Two great, yet simple ideas from Nordic Business Forum 2017
Nordic Business Forum 2017 was held on October 2–3 in Helsinki. With 7500 participants and well-known world-class presenters, it is definitely one of the largest and most successful business conferences in the Nordics.
Birgit Prants Casino Release Manager at Playtech had a chance to attend the event and of course I took the opportunity to talk to her about her impressions of the event.
Birgit, what were your expectations for the event?
Actually, I didn’t have many expectations. I only saw the list of presenters, which included Sir Richard Branson, Nick Vujicic, and at that point also George Clooney, who was later replaced with Will Smith. So, it seemed like an interesting initial lineup to me.
I didn’t do much homework about the other presenters, and honestly, I mainly went there to listen to what Sir Richard Branson had to say as he is such a well-known entrepreneur and leader. And his talk was good: he talked about how he got started, why he got started, and how he gets new ideas. But I also came across two people who were totally new to me and whose work I’d like to explore a bit more in the future.
Who were they?
The keywords of this year’s event were Purpose, Leadership, and Responsibility, and for me, of course, the most interesting subject was leadership. In addition to Sir Richard Branson and Nick Vujicic, there were also very interesting presentations from Selina Juul about food waste and Stephane Garelli about the economy, but I got the best leadership-related ideas from Adam Grant and Patrick Lencioni.
Grant talked about how original thinkers change the world and discussed the traits that such people possess. He also talked about people who are givers and takers and how they operate in the workplace. Lencioni talked about organizational health as well as the five main dysfunctions of a team and the ways in which to overcome them in order to become a better and healthier organization.
What were the main ideas you picked up from them?
Well, there are two ideas I took away with me.
The first one deals with presenting new ideas to people. It doesn’t matter if it’s to your superior or your coworkers.
Grant made it simple — you have to make the unfamiliar familiar. Basically, when you are explaining an idea to other people, you are clapping out a song for them. You can hear it in your head, but all they can hear is clapping. They have to figure out the rest of it in order to recognize the song. So, for other people to understand the ideas that you have been thinking about for weeks or months, you have to make them sound familiar.
How to do that? You have to compare the idea to existing situations or products. As an example, Grant cited the Lion King movie’s connection to Shakespeare. He said that the movie almost never got off the ground. It was conceived as “Bambi in Africa,” with lions as the protagonists instead of deer. After the first, failed script was rewritten and the directors still couldn’t understand the concept and asked for comparisons to existing texts, the writers compared it to the storyline of Hamlet. Then it made much more sense to the directors and the movie was greenlit.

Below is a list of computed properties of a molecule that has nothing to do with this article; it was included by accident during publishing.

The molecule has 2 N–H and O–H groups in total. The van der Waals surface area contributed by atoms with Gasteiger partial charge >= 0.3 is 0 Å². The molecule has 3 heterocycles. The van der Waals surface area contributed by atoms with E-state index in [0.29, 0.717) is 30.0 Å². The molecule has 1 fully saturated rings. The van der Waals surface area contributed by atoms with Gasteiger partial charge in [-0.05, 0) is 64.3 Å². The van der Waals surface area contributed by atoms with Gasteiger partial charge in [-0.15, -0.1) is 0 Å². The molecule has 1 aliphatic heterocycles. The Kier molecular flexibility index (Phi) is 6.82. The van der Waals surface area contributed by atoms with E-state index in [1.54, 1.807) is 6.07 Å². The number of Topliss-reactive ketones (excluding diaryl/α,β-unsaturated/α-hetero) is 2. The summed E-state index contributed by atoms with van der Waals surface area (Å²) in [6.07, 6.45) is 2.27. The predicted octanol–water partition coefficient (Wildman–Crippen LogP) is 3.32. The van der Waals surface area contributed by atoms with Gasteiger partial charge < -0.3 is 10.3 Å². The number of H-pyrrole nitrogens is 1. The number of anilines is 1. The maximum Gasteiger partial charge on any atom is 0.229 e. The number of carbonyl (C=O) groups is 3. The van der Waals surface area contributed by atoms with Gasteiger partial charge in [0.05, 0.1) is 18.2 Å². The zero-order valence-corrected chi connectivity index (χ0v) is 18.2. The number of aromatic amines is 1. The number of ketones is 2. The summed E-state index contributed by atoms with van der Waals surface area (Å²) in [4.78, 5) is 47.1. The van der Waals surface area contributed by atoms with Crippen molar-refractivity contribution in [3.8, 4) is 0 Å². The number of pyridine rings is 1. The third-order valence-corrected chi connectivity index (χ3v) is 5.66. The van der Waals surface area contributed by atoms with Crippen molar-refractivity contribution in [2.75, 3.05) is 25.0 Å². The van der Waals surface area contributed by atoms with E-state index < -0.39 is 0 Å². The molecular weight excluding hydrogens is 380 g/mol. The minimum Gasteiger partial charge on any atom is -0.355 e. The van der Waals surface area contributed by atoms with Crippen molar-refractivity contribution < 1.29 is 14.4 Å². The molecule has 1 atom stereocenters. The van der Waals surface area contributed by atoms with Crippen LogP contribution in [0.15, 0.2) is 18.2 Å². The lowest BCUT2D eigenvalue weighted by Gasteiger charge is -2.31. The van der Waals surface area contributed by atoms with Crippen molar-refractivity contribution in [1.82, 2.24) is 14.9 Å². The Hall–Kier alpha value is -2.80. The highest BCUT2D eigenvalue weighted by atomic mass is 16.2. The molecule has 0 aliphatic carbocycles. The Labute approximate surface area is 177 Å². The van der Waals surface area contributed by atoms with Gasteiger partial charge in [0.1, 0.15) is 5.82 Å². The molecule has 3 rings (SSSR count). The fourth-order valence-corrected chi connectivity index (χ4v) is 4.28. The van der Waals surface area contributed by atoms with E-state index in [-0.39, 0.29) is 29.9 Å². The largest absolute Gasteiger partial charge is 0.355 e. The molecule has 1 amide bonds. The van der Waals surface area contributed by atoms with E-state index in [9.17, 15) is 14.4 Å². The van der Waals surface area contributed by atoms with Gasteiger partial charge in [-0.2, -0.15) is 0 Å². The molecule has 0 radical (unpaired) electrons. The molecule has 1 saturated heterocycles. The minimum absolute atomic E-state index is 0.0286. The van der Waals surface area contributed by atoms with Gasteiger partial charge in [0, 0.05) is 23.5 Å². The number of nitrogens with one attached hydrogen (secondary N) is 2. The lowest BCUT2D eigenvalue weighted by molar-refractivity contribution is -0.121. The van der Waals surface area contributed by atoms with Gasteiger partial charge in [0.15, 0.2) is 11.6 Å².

The other aspect of it is to present the idea several times; to repeat it until the idea becomes familiar to the listeners. Then they have time to process it.
The second idea was about being an approachable leader. Both Grant and Lencioni talked about it. They stressed the same thing — the hero leaders’ time is over. These are the strong, unapproachable leaders who basically rule their teams. They are the supreme authority, the king of the castle, and these kinds of leaders’ time has passed.
Nowadays, a leader should be approachable, accept their mistakes in front of their subordinates, and be open to ideas from everyone instead of killing those ideas just because they are the leader.
It doesn’t seem like a new idea for the IT field, but it was presented as one of the bases of a healthy organization. To be flexible, approachable, to create an atmosphere of trust. For me, it is very important to trust the people I work with and to know that they are able to tell me what I’m doing wrong, so that I can fix my mistakes. However, I’m not sure if all leaders are as open to a situation where one can go and tell them they have a problem with some aspects of the leader’s management style.
What do you think is behind the success of the event?
I think it’s successful, because the organizers have chosen very interesting and very different presenters each year — business analysts, leaders, celebrities, activists, motivational speakers, etc. There’s something useful and interesting for all kinds of people who might have different businesses and different outlooks on life. So, variety is the keyword.
Would you attend it again?
Of course! And I encourage all who are interested to participate as well. Next year’s lineup includes Kevin Spacey and Lindsay Vonn and the keywords are Strategy, Peak Performance, and Artificial Intelligence.
During his presentation, Will Smith said that his worst role-related decision was accepting a role in Wild Wild West instead of The Matrix, which he had also been offered at the same time. His favorite movie of his own is The Pursuit of Happiness.
Agree or disagree?
Check out video with Adam Grant who shares insights on how to speak up without getting silenced, and how to find allies in unexpected places:
In this video, Patrick Lencioni gives a talk at the HTB Leadership Conference 2013 where he covers the 5 dysfunctions of a team: